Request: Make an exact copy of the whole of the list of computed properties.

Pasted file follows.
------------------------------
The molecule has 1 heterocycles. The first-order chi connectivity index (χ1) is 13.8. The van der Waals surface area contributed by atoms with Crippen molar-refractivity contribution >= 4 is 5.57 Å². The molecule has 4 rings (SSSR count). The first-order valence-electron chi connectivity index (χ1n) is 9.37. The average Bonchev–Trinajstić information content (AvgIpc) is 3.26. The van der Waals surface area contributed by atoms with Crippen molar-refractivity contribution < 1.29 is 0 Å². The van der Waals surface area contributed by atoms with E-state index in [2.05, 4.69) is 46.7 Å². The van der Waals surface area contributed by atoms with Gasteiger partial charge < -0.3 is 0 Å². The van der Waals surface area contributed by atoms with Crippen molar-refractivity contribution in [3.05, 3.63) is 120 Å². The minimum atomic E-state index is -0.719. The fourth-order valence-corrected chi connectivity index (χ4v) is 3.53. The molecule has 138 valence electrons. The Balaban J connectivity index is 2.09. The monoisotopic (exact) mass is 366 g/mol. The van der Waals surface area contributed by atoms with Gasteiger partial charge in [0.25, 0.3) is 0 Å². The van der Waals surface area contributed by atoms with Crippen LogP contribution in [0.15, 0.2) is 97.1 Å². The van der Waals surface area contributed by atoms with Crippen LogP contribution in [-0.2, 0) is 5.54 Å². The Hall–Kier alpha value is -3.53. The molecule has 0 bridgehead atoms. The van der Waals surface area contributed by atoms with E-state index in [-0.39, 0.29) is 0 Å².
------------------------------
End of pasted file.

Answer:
The molecule has 1 heterocycles. The first-order chi connectivity index (χ1) is 13.8. The van der Waals surface area contributed by atoms with Crippen molar-refractivity contribution >= 4 is 5.57 Å². The molecule has 4 rings (SSSR count). The first-order valence-electron chi connectivity index (χ1n) is 9.37. The average Bonchev–Trinajstić information content (AvgIpc) is 3.26. The van der Waals surface area contributed by atoms with Crippen molar-refractivity contribution < 1.29 is 0 Å². The van der Waals surface area contributed by atoms with E-state index in [2.05, 4.69) is 46.7 Å². The van der Waals surface area contributed by atoms with Gasteiger partial charge < -0.3 is 0 Å². The van der Waals surface area contributed by atoms with Crippen molar-refractivity contribution in [3.05, 3.63) is 120 Å². The minimum atomic E-state index is -0.719. The fourth-order valence-corrected chi connectivity index (χ4v) is 3.53. The molecule has 138 valence electrons. The Balaban J connectivity index is 2.09. The monoisotopic (exact) mass is 366 g/mol. The van der Waals surface area contributed by atoms with Gasteiger partial charge in [0.25, 0.3) is 0 Å². The van der Waals surface area contributed by atoms with Crippen LogP contribution in [0.15, 0.2) is 97.1 Å². The van der Waals surface area contributed by atoms with Crippen LogP contribution in [-0.2, 0) is 5.54 Å². The Hall–Kier alpha value is -3.53. The molecule has 0 bridgehead atoms. The van der Waals surface area contributed by atoms with E-state index in [-0.39, 0.29) is 0 Å².